It’s frustrating that some people, even liberals, don’t understand why representation is such a big deal. “It’s just a movie!”, I’ve heard from more than one supposedly woke person***, and it fills me with despair. If even supposed allies can’t see how alienating it is not to see yourself reflected in the popular culture around you, what chance do we have to change the minds of people even more ignorant?

I think this is willful ignorance, though, or Hollywood digging in its heels. At this point, there is no excuse for them not realizing how fucking offensive it is to cast a white person as an Japanese/Hawaiian person. An actual person. Not a fictionalized one, but a real one. There is no excuse for it, and there is no way I will be seeing this movie. Which is a shame because the story is fascinating. But, I cannot support this endeavor, no matter how many AAPI folks they cast in other roles. They need to get the message that this is not OK, which they don’t seem capable of at this moment.

During the justifiable outrage over Ghost in the Shell‘s whitewashing, Steven Spielberg said that he couldn’t get the movie made without a big name. He added other rationales later, but this one stuck in my brain for several reasons. One, he’s Steven fucking Spielberg–one of the biggest names in filmdom. If he can’t get a movie made on his name alone, then who can? Two, he’s made several movies without big stars in them, so he’s not telling the whole truth. Three, I’ve heard that in general, this is true. Execs are cowardly dogshits, and they nearly always play it safe. They’re too afraid to stick out their noses, and they think having a big star attached to a deal is some kind of guarantee that the movie will succeed. Four, fuck Ghost in the Shell, and, yes, I brought it up partly just so I could curse it once again.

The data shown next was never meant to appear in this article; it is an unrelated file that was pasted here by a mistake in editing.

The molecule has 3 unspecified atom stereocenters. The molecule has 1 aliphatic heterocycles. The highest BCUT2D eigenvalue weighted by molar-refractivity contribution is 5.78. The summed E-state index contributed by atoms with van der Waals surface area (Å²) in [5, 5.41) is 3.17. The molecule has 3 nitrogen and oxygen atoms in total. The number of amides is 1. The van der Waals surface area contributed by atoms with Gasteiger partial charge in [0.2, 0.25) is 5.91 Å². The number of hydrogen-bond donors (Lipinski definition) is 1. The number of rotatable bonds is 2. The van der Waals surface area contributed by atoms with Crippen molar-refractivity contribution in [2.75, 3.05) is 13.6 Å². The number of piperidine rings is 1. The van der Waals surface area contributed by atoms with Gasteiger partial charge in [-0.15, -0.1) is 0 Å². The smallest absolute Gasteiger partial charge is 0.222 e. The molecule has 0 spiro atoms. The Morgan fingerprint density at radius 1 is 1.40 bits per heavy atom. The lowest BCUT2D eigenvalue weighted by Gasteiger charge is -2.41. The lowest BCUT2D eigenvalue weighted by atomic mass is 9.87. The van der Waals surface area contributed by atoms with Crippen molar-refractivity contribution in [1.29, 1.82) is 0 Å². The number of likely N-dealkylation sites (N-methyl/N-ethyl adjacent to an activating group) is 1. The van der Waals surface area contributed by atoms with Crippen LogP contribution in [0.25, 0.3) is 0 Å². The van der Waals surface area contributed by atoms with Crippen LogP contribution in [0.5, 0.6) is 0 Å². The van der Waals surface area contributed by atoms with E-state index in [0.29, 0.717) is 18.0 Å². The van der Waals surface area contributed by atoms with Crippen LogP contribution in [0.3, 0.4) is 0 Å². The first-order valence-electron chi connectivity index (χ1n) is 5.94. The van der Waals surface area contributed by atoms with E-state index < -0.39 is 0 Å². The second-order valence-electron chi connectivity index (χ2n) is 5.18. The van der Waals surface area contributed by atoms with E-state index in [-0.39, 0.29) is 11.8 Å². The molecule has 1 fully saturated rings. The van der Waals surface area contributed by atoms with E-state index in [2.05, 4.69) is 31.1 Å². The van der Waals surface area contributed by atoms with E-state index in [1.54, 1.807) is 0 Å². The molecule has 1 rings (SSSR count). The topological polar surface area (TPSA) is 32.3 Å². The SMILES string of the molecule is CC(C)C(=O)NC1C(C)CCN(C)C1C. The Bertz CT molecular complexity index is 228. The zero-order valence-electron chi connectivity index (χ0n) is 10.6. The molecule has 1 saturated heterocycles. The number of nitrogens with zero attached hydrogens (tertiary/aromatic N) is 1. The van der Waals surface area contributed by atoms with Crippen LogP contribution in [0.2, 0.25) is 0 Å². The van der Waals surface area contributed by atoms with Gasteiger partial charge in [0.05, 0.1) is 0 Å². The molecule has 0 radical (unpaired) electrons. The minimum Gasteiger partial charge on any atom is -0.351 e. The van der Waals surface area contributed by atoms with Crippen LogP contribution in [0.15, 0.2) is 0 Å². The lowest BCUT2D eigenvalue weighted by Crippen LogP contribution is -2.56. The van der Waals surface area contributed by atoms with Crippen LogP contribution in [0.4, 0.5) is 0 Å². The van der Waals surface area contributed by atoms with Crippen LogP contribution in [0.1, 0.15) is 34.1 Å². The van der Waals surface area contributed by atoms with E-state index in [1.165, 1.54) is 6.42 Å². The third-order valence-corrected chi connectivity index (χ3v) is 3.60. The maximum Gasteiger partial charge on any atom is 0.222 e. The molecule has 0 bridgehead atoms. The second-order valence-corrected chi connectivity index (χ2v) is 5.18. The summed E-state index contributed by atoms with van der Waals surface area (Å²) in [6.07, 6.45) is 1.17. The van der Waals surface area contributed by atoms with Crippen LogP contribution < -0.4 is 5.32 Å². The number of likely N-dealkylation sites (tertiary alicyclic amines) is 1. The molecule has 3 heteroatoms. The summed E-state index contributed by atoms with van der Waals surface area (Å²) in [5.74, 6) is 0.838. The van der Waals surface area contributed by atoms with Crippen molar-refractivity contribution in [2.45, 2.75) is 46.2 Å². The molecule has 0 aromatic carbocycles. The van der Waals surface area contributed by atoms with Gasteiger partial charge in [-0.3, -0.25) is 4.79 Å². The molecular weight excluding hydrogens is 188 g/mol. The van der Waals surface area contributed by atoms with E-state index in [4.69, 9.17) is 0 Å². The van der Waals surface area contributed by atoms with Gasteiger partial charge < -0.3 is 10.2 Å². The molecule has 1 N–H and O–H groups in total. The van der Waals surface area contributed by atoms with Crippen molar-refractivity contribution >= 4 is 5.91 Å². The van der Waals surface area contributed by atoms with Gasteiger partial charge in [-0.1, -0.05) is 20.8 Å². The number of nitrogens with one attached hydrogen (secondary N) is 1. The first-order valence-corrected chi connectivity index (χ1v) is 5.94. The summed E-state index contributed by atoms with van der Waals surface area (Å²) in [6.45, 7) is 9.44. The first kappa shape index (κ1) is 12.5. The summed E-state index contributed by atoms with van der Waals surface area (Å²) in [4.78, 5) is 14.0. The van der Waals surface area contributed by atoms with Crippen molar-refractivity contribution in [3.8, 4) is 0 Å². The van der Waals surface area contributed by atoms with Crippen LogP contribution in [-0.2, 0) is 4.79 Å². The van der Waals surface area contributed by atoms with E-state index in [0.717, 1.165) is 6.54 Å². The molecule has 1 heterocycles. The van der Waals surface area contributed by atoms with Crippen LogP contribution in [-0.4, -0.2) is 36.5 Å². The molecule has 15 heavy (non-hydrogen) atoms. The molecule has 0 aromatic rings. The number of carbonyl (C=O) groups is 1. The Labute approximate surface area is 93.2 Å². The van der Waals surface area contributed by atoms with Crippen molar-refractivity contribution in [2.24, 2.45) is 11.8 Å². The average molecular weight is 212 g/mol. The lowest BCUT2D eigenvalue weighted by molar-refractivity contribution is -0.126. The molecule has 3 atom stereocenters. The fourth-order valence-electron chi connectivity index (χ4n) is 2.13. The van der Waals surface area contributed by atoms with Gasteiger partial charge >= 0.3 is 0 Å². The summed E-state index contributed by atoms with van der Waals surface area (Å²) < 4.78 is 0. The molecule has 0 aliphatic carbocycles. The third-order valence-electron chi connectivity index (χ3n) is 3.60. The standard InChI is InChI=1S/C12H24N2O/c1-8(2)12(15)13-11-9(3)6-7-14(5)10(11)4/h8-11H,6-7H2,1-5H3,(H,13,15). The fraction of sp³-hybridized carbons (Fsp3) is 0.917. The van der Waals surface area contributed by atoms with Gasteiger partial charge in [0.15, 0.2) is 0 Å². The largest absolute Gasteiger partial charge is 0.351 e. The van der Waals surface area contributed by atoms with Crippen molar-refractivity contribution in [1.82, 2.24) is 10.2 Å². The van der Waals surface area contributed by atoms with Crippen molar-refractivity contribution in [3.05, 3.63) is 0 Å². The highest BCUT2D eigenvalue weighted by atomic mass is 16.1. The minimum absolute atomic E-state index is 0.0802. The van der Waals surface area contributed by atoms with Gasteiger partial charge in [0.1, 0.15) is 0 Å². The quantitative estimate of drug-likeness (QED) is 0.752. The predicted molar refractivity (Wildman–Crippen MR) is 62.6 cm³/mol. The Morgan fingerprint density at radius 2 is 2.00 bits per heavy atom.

Hollywood is deeply conservative with a small c. They do the same thing over and over again well past the time it’s abundantly clear that what they’re doing doesn’t work. They are not the creative, innovative people they like to pretend to be, and they need to be dragged, kicking and screaming down a new path. Even then, they dig in their heels and need to be badgered into changing their ways. Moana was a smashing success, and it starred an unknown Hawaiian girl, Auli’i Cravalho, so you would think they’d see it can be done. Why not have an honest casting call for unknown Hawaiian actors and see if you can find a hidden diamond? The dependence on Stars with a capital S is failing, and in addition, they weren’t always stars. Scarlett Johansson was a nobody when she was in Ghost World, and she had to be repeatedly given roles in order to become ScarJo.

What I’m saying is nobody becomes a star without a lot of help, and why can’t the same happen for a Hawaiian/Japanese actor?

We have to keep fighting this bullshit, but I’m tired. Bone-tired. I’m too old for this shit.




*This isn’t about McGowan or any individual actor. Zach’s gotta eat, though I would hope at some point, one of these actors will say, “Hey, maybe you should get an actual Asian/PI person for this role.” However, if it’s not him, it’ll be another rando white dude. It’s not the individuals; it’s the system.

**In the Beverly Cleary Ramona series. Loved that series when I was a kid.

***But only about Asian representation.

Leave a reply